Four part harmony will definitely get you thinking in that head space.  The first thing you will notice is that four part harmony really, really, really hates metal guitar (doesn't like parallel 5th movement - ahem - power chords).  Just remember, it is theory, not rules.  Don't feel the need to make everything fit theory and don't feel the need to disregard it simply because it goes against some things you've come to love.  That's just a neat challenge to force you out of your comfort zone.  In the end, you get the best of both worlds.

For the record, I never actually think in theoretical terms when writing.  Especially during the inspiration phase.  Just like you probably never think of Zep or KISS or whatever when writing.  It just became a part of you.  Theory is very similar.
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Offline Jester

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Re: The Saga of Orbert's Band (consolidated)
« Reply #436 on: December 19, 2016, 03:32:45 PM »
In terms of playing around with chords and inversions and single note movement as opposed to entire chord shapes, I'd recommend thinking in Van Halen - Running with the Devil headspace.

Zeroing in on just the D - G - B strings.  For a starting point, play a major barre chord (root on the low E).  Now get rid of all the fingerings that aren't on the D - G - B strings.  Toss out you pick and just pluck all three notes at the same time with your fingers.  This is like playing a triad on a piano.  At a slow to medium tempo, play eighth notes of that current triad.  Every eighth (essentially a new measure), change just one note from that triad shape.  Keep that eighth note pulse running with the idea you are going to change just one note in that shape every measure.  Your ear is really going to start to realize the significance of the single note movement in relation to the 3 note harmony.  It also frees you up from diatonic scales.  You can move a half step, when the current key called for a whole step movement.  Essentially, you are most likely employing some complex theory chord substitution or key change, but you've broken it down to the simplest form of simply using your ear.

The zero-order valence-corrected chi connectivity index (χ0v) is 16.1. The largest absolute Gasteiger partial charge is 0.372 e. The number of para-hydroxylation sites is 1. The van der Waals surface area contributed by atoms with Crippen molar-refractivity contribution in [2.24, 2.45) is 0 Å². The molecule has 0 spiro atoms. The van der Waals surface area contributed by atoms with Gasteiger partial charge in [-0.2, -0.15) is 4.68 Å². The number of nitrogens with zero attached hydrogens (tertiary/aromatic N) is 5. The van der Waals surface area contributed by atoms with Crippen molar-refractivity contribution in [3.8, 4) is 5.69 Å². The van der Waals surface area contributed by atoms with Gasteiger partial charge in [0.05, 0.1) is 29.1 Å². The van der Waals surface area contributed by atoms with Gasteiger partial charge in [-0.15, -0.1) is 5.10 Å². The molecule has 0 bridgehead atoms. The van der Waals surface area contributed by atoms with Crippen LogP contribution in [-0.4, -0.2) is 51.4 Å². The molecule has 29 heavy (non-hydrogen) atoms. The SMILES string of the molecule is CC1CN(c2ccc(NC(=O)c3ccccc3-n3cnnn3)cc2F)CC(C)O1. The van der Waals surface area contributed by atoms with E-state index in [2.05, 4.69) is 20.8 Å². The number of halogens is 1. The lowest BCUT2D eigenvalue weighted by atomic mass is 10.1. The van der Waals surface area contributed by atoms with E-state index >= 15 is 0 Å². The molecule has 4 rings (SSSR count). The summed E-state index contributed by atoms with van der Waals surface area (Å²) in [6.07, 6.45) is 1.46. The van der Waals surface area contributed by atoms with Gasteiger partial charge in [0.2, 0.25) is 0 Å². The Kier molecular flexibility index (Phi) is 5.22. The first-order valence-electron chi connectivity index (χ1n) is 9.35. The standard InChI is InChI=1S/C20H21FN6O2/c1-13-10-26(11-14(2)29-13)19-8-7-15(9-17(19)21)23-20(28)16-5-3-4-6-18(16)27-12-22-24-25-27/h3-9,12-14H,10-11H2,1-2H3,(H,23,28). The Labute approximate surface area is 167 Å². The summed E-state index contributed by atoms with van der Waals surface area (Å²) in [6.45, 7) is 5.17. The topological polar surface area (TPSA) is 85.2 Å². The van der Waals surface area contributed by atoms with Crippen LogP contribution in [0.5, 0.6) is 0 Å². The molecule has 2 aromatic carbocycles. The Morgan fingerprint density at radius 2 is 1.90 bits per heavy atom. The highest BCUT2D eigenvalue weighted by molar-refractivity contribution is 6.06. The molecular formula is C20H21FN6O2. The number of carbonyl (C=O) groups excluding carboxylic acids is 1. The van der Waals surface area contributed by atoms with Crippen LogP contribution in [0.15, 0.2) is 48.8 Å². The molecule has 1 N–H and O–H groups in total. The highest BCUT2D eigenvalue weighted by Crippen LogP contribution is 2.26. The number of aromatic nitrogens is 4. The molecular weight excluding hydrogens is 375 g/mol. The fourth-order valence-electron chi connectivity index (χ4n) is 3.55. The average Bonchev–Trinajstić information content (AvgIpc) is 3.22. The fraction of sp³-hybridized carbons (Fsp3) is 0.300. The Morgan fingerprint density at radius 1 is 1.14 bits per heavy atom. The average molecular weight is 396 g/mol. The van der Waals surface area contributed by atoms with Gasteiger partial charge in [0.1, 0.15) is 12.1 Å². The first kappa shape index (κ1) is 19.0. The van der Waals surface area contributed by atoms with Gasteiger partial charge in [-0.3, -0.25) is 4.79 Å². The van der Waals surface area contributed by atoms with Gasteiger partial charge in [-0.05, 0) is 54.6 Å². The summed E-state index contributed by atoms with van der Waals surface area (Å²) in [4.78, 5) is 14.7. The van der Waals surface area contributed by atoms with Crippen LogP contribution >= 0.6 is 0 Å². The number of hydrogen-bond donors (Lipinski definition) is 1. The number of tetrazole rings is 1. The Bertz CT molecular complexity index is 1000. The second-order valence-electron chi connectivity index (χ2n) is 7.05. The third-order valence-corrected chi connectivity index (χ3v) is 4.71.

This similar to how I messed around on piano as a little kid.  I learned the C-E-G closed triad and would drop the C to B for B-E-G.  I didn't know about inversions or chord progressions.  I just liked the way it sounded.  And I'd keep doing it, eventually wondering what would happen if I mixed in some of those black keys I always had trouble getting to work.

You can do it on more of a conscious level.  Play that C-E-G or I chord.  Maybe try the simplest I - IV - V - I progression.  Figure out how you are going to get there on just those 3 strings with as little actual movement as possible.

Those 3 strings can become a home base for chord movement.  When you can always find the core of the chord there, you can usually find the doubling or color notes on the other 3 strings either by recognizing the mini shape within, or simply using octaves or whatever to find the other notes to make the chord "bigger" more guitar strum chords.
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Offline Orbert

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Re: The Saga of Orbert's Band (consolidated)
« Reply #437 on: December 19, 2016, 03:39:24 PM »
Is that how it's spelled?  "barre chord"?  I always figured it was "bar chord" because your index finger makes a bar across the top.

Offline Orbert

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Re: The Saga of Orbert's Band (consolidated)
« Reply #438 on: December 19, 2016, 03:44:43 PM »
Also, kinda wacky that such a discussion takes place in this thread, after I split it off from the main Musician's Chat Thread, as this is obviously stuff that could be of interest to musicians in general.

Offline Jester

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Re: The Saga of Orbert's Band (consolidated)
« Reply #439 on: December 19, 2016, 03:53:07 PM »
Cozmo is also in a certain mode in his own thread.

I'd love if some actual musician - composition techniques threads broke out.  Most of my knowledge is from the past and is not currently being practiced, but maybe if I found the time and a thread to have back and forth, I'd find some spark to get back into it.  The spark is there, but real life keeps it from igniting again.
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Offline Jester

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Re: The Saga of Orbert's Band (consolidated)
« Reply #440 on: December 19, 2016, 03:55:01 PM »
Is that how it's spelled?  "barre chord"?  I always figured it was "bar chord" because your index finger makes a bar across the top.

I've seen it many ways
https://en.wikipedia.org/wiki/Barre_chord

I don't get caught up on what is correct.  Especially with guitar as it is one of the most perverted and messed up instrument to study.  Probably draws the most "DIY" informal players of any instrument, so the terms start to become more slang than codified.
Political discussion post-election = pointless.
Nothing like getting a lecture on “what is and will happen” from the same people that just went 0 for 100 at bat during the election cycle.

Offline Orbert

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Re: The Saga of Orbert's Band (consolidated)
« Reply #441 on: January 03, 2017, 05:46:24 PM »